WHEN India began lifting its coronavirus lockdown, Meera, a child bride from northwestern India, was focused on just one thing: when she could start playing football again.
In Rajasthan, one of the Indian regions where early marriage persists despite being outlawed more than a decade ago, a girls’ football initiative is tackling gender inequality, and giving child brides the confidence to fight for their rights.
“The day I was married, I was supposed to go to my first football camp. I protested, but my father didn’t listen to me,” the football-crazy 15-year-old told the Thomson Reuters Foundation over phone.
“I’m more assertive now. I’m no longer shy. I started playing again about a month ago… The question of me leaving does not arise,” said Meera, who was married three years ago in a mass wedding along with her two sisters.
In keeping with the usual practice for girls married early in Rajasthan, most child brides do not have their ‘gauna‘ – the ritual sending off to live with their husband and in-laws – until they turn 18, the legal marriage age in India.
But as the coronavirus pandemic closed schools and deepened rural hardship in one of the world’s worst-hit countries, Meera feared the ‘gauna‘ might come early for girls in her village.
UNICEF data from 2018 found that about 27 per cent of girls in India get married before they turn 18, down from 47 per cent a decade earlier, but advocates have warned that the COVID-19 crisis could lead to a spike in child marriage and put paid to recent progress.
Of 223 million women and girls in India who were married off as children, almost half were wed before turning 15, according to statistics by the United Nations’ children’s agency UNICEF.
‘SEEN THE WORLD’
Meera and her team-mates got their first taste of the Beautiful Game thanks to a programme launched four years ago by the non-profit Mahila Jan Adhikar Samiti (MJAS), which aimed to fight child marriage and help girls achieve their dreams.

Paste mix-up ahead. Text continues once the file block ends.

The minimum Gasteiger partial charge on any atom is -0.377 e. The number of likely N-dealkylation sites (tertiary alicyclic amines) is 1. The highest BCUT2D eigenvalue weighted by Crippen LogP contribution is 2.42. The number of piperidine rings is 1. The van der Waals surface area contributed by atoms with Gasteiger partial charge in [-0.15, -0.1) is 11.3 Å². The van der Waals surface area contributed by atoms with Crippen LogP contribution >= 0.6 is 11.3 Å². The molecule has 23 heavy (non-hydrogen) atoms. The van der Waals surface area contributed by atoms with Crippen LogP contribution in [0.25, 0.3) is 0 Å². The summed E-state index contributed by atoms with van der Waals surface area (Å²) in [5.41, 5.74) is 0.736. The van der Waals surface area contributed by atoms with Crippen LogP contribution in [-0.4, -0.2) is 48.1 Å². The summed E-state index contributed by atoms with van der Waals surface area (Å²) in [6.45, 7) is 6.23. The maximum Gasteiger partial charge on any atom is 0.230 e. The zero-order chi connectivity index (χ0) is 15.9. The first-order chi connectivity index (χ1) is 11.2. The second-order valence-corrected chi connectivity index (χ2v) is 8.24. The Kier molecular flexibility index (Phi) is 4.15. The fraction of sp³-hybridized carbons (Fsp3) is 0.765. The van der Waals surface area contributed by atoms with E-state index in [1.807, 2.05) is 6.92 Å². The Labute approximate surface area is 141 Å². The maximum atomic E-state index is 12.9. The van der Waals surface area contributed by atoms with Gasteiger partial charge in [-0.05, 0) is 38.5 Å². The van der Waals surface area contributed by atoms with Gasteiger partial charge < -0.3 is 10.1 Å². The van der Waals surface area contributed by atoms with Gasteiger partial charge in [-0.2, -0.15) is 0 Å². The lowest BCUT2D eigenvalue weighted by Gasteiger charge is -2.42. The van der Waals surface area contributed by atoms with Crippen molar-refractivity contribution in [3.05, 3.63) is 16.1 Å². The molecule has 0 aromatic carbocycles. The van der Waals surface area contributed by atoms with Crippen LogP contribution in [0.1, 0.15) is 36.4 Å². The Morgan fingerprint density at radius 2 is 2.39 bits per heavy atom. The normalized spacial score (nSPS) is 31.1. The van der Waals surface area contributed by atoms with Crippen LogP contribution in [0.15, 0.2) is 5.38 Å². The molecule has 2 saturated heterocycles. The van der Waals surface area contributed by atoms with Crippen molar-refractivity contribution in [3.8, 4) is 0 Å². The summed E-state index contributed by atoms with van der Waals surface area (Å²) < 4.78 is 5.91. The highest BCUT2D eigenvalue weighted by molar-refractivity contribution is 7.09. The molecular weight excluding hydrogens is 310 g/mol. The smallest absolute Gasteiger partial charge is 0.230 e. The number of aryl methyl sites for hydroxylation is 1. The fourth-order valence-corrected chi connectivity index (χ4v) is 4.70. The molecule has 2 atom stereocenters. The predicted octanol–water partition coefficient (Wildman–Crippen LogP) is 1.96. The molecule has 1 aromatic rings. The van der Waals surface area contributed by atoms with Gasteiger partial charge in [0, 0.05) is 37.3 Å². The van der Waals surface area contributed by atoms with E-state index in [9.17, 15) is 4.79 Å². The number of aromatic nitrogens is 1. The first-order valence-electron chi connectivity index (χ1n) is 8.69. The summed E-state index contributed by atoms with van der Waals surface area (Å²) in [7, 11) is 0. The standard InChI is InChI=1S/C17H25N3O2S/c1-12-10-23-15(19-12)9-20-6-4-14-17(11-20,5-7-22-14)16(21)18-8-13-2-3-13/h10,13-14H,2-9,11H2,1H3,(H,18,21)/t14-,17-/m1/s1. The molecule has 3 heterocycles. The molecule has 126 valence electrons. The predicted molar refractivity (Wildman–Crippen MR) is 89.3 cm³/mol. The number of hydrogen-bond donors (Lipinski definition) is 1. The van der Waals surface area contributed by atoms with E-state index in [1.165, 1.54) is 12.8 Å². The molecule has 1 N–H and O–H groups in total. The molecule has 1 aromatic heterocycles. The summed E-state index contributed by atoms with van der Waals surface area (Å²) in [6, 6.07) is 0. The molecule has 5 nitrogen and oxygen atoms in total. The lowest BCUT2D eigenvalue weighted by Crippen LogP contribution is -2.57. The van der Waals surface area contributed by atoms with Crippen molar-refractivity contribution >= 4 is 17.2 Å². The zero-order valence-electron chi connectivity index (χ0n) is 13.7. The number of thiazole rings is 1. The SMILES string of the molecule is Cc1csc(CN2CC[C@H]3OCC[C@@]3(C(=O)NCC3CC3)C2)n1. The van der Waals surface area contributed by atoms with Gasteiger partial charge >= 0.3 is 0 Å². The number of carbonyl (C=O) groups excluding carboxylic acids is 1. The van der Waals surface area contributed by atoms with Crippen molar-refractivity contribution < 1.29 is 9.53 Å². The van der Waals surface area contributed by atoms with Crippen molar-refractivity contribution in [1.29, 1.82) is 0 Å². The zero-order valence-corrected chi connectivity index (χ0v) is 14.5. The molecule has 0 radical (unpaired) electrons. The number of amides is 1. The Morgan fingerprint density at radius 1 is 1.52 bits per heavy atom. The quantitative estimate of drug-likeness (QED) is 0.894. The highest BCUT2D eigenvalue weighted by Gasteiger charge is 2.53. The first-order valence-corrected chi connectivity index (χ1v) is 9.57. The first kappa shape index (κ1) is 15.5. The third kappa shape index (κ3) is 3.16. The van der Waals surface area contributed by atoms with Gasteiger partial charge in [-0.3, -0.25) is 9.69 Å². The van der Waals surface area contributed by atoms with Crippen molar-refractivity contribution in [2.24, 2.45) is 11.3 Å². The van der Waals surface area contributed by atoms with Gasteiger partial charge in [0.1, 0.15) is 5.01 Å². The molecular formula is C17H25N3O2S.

It focuses on four villages in the Ajmer district of Rajasthan where early marriage is common.
When Indira Pancholi, founder of MJAS and joint head of the Girls Not Brides Rajasthan Alliance, got funding for a sport-based initiative, she went out to ask girls which was their favourite game, only to find most had never played anything.
But in the end, they opted for football.
“We didn’t know why they chose football, but realised from their conversations that they wanted to run in an open ground,” Pancholi said.
More than a quarter of the 170 girls who belong to Meera’s team were also married as children or engaged to be married.
When the coronavirus lockdown brought India to a virtual standstill in March, Sudhir Joseph, joint secretary at the Rajasthan Football Association, which coaches the girls, said he worried that many of them would give up.
“I was scared they would drop out… But they are still interested,” he said, adding that the game had boosted the girls’ confidence and broadened their horizons by allowing them to travel for games.
“Football took them out of their homes… they have seen the world outside their villages,” he said.
When Rashi, 17, returned from her first football camp wearing shorts and a t-shirt and not the wide skirt, blouse and long scarf that she had set off in, her parents reacted angrily.
“The villagers protested and said the campaigners were sullying us by making us play a boys’ game. Even girls who were not playing would say we were sullied,” said Rashi, who was married two years ago and declined to give her real name.
Determined not to be cowed, they started wearing leggings under their shorts.
Little by little, parents and neighbours began to accept the football-playing girls as they brought trophies home from local tournaments or matches in big cities.
“We live in a remote village, so we had no idea what this (girls playing football) was… we couldn’t trust the girls going out on their own,” said Ramlal Bhadana, a member of Hasiyawas village council in Rajasthan.
“But the girls never missed a day of practice, even now… and they started doing well in studies. Five girls from our village are studying in college,” he said.
‘COURAGE TO SPEAK UP’
Pancholi said football had turned out to be a “great strategy”, highlighting the success of convincing the girls’ families to let them take part in week-long camps.
The camps were liberating, Meera said, recalling how they allowed her to improve her technique and strategy on the pitch while also learning about child marriage laws, career options and meeting legal officials from her home district.
Meera, who wants to train to become a football coach when she finishes school, spent some of her free time during lockdown visiting local families to encourage them to send their daughters to play. She said much still needs to be done.
“I want them to have the courage to speak up and not get trapped in marriage,” she said.
“Besides, if more of us step out, it would become normal for the villagers to see girls playing.”
(Thomson Reuters Foundation)